Oh and I have to find a futon that will fit in the space where the dinette used to be. With regards to eating... we'll setup a skinny folding table at the rear of the coach between the two folding bunkbed / couches ... where our family of six can all eat dinner together.
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Old 04-25-2014, 08:32 AM   #2
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Wow. Alot of work. Good thing is you will know everything there is to know about the rig when your done. Don't know what it is about a Travco but of all the things my brother has ever owned the one thing he regrets selling is his Travco (he bought a 1978 Champion). Best of luck with the rest of the project and for sure, replace those old drive tires before you hit the road.
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Old 04-25-2014, 08:37 AM   #3
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Quite a project!! You said it had been sitting 15 years.

"I have to get new steer tires, I may or may not get new drive tires."

Check the date codes on the sidewall, RV tires don't usually wear out, they time out. Most replace if they are 7 years old.
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Old 04-25-2014, 08:49 AM   #4
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The steer tires are getting done without question. The drive tires don't show any obvious signs of cracking or being too shoddy, but I have a line on six newish 19.5's that I can probably afford.

A hundred here doesn't hurt the wallet too much, but laying out over a grand at once for rubber will make me feel poor.

So far the biggest expense by far was having the new wiring harness installed, brakes adjusted etc... that was nearly $1900.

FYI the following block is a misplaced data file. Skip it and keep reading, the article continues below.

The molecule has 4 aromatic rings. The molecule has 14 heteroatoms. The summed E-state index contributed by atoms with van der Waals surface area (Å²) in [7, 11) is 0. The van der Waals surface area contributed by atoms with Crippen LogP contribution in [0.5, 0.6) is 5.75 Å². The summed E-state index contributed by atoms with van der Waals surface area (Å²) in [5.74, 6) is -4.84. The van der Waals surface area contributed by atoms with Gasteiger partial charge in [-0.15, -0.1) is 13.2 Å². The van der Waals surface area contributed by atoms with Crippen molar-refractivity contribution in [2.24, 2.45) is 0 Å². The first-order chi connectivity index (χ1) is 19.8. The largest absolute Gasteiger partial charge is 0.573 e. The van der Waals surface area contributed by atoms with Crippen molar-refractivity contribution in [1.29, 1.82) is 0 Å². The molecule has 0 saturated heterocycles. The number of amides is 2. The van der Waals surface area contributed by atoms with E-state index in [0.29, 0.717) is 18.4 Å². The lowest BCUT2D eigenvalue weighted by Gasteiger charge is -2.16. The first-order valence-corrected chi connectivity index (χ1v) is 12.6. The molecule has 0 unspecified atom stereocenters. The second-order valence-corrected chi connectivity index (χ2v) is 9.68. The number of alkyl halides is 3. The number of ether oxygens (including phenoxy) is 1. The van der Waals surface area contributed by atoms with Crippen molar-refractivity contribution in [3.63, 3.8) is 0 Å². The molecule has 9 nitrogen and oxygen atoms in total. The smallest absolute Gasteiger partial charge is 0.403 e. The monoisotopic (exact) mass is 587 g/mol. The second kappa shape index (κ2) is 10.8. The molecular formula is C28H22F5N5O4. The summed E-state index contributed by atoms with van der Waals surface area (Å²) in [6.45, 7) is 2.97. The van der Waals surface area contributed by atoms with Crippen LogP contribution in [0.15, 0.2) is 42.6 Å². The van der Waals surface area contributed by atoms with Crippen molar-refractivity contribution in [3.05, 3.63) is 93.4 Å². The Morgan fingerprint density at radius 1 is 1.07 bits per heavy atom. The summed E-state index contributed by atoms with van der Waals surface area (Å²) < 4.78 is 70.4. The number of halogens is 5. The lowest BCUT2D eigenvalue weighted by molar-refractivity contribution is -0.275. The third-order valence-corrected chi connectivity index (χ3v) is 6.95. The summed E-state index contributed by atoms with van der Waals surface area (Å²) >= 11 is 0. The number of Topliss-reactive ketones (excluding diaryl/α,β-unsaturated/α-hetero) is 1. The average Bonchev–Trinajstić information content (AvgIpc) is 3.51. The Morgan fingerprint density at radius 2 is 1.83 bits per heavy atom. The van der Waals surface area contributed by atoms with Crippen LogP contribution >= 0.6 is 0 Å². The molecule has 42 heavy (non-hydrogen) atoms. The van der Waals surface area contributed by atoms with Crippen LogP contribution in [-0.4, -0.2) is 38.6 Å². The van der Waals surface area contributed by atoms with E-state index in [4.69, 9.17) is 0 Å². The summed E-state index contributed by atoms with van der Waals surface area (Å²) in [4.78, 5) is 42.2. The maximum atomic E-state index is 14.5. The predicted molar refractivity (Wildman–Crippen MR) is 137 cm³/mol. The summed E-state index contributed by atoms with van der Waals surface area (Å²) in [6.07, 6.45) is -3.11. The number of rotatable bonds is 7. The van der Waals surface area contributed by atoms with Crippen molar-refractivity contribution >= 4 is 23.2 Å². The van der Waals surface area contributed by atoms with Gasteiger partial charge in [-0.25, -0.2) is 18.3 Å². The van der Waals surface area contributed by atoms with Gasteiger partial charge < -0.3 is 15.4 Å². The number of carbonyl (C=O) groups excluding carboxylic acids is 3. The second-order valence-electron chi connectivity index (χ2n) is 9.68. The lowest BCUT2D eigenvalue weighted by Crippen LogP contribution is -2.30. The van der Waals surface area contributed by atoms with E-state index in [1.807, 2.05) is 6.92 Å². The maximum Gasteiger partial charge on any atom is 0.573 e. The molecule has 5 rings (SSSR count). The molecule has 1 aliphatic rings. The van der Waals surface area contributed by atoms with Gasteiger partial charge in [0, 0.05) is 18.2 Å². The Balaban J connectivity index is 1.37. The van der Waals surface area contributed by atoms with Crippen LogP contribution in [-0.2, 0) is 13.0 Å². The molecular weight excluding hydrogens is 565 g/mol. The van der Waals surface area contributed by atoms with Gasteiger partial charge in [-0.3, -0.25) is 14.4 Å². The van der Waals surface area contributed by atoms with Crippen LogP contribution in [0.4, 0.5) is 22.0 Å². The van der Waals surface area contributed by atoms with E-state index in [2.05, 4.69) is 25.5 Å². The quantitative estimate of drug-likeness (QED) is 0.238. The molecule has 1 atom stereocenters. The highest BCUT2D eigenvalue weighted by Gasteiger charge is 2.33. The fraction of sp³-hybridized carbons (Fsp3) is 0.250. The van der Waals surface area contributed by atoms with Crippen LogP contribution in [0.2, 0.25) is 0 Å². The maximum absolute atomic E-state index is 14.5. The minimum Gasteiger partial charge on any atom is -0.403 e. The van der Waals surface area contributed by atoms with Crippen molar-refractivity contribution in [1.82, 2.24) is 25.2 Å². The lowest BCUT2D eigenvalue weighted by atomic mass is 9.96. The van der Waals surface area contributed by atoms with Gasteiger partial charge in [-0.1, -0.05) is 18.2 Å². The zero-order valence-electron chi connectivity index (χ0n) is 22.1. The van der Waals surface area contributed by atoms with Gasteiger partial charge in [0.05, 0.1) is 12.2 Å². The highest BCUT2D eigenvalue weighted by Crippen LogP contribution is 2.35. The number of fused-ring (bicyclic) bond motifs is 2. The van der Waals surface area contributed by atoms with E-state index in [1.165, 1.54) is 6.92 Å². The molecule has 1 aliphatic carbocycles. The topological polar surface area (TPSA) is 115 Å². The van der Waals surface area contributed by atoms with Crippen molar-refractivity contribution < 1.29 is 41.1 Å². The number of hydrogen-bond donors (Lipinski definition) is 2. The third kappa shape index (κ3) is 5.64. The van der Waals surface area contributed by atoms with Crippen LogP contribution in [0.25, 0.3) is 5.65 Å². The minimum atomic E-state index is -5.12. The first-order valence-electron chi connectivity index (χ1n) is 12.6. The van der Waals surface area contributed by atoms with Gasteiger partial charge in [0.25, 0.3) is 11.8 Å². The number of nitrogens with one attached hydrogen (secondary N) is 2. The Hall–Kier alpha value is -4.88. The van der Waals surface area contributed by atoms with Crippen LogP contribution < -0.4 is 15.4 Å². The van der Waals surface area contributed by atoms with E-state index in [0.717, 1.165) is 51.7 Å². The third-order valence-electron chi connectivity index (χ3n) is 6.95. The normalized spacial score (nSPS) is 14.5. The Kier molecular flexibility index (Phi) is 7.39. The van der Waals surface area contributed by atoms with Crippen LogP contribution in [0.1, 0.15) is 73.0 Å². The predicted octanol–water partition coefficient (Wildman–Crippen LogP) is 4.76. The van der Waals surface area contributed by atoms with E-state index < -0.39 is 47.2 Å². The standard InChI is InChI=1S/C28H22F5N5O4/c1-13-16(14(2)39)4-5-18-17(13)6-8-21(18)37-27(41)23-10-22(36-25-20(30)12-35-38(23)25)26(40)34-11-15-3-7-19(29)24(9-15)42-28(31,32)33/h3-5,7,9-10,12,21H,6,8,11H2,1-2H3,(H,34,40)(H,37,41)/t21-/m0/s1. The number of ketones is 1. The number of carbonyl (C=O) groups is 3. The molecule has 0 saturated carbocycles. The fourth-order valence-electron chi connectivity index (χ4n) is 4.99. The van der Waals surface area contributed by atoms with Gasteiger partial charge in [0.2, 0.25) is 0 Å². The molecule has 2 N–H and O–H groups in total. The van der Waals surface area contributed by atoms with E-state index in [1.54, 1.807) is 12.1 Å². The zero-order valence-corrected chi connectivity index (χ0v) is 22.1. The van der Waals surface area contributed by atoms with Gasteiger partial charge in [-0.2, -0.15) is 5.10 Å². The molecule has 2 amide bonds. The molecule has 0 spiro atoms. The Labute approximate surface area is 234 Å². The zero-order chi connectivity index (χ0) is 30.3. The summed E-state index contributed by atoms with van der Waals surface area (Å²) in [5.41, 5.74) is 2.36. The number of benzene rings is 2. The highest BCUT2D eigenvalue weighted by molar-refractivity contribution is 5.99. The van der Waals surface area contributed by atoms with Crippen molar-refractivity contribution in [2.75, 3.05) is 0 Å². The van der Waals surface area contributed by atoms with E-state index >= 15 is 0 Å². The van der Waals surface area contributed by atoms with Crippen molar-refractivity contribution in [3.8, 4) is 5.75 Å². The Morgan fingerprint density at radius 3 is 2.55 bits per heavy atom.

I expect the current mechanic to at or above a grand as well.
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Old 04-25-2014, 12:28 PM   #5
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I do not know my Dodge truck motors as well as passenger car engines but-have your mech check the play in the timing chain. (not hard to do just watch the distributor vs crank rotation) At your mileage and age of engine the nylon cam gear is close to its life. But your truck motor might have a steel cam gear. I know your heads are unique to truck motors-extra water cooling around the spark plugs. Nice rig
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Old 04-25-2014, 01:34 PM   #6
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Not having actually pulled any engine apart ever... I do believe that the 440-3 (which I'm pretty certain is what's in this beast). was engineered with a much more robust steel rather than nylon gear.

As well as some cam, head, distributor, waterpump, and thermostat differences.

My grandpa was actually a motorhome dealer (of sorts) with mid 70's Chrysler powered coaches... and he was the one telling me the differences between the "truck" motors and the regular car big-blocks.

Firstly though, the rust in the tank needs to be dumped out so it's not going through the fuel system, cracked and deteriorated lines will get replaced. New plug wires are on the way, and it's almost certain that I'll have to replace at least the drivers side exhaust manifold.

My goal for this spring is make it serviceable for the summer, and then after a season of use I'm sure I'll have a fairly good winter to-do list.
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Old 04-25-2014, 01:47 PM   #7
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Welcome aboard and glad you joined us. Whoa! Now that's a project but I commend you in putting in the effort. Keep us posted on your progress. It's nice to see some of the older rigs being restored. Good luck and have fun.
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Old 04-26-2014, 07:29 PM   #8
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Lots of work there. With 19.5" tires, you have the RM400 chassis (redesignated to M500). If the tires have been on it for at least 15 years then please replace them. You do not want to tear up that fiberglass body due to a blowout. I take it you have also acquired the chassis service manual and parts manuals. Cross referencing the original Dodge P/N to a aftermarket P/N is usually the easiest way to locate parts.
1) The 440-3 uses a skirted thermostat (Mr. Gasket #4367)
2) The 440-3 uses a Champion RV9YC peanut plug (5/8 inch, 14mm thread gasketless taper plug) where a passenger car 440-1 uses a RJ12YC (13/16 inch, 14mm thread gasket plug)


3) The 440-3 head has additional water cooling passages. Uses different head gaskets and Intake manifold gaskets.
4) Many people replace the Thermoquad with a Edelbrock carb. However, most parts for the TQ are still available through NAPA (including brass floats).